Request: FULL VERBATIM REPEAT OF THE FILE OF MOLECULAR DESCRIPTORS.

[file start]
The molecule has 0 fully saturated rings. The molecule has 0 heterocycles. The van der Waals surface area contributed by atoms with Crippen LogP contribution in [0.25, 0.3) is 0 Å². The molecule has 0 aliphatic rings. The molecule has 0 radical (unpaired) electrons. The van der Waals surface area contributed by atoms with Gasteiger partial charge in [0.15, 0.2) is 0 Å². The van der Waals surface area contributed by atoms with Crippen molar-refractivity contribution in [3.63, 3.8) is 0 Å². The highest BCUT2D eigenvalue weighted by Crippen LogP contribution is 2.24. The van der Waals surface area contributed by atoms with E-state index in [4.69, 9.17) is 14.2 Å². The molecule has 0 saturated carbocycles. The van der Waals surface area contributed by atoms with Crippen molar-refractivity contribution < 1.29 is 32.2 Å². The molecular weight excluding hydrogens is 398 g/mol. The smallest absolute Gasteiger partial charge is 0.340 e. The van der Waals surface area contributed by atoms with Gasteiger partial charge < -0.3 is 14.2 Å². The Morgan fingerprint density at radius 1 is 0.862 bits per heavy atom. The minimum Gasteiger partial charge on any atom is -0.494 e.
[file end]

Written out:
The molecule has 0 fully saturated rings. The molecule has 0 heterocycles. The van der Waals surface area contributed by atoms with Crippen LogP contribution in [0.25, 0.3) is 0 Å². The molecule has 0 aliphatic rings. The molecule has 0 radical (unpaired) electrons. The van der Waals surface area contributed by atoms with Gasteiger partial charge in [0.15, 0.2) is 0 Å². The van der Waals surface area contributed by atoms with Crippen molar-refractivity contribution in [3.63, 3.8) is 0 Å². The highest BCUT2D eigenvalue weighted by Crippen LogP contribution is 2.24. The van der Waals surface area contributed by atoms with E-state index in [4.69, 9.17) is 14.2 Å². The molecule has 0 saturated carbocycles. The van der Waals surface area contributed by atoms with Crippen molar-refractivity contribution < 1.29 is 32.2 Å². The molecular weight excluding hydrogens is 398 g/mol. The smallest absolute Gasteiger partial charge is 0.340 e. The van der Waals surface area contributed by atoms with Gasteiger partial charge < -0.3 is 14.2 Å². The Morgan fingerprint density at radius 1 is 0.862 bits per heavy atom. The minimum Gasteiger partial charge on any atom is -0.494 e.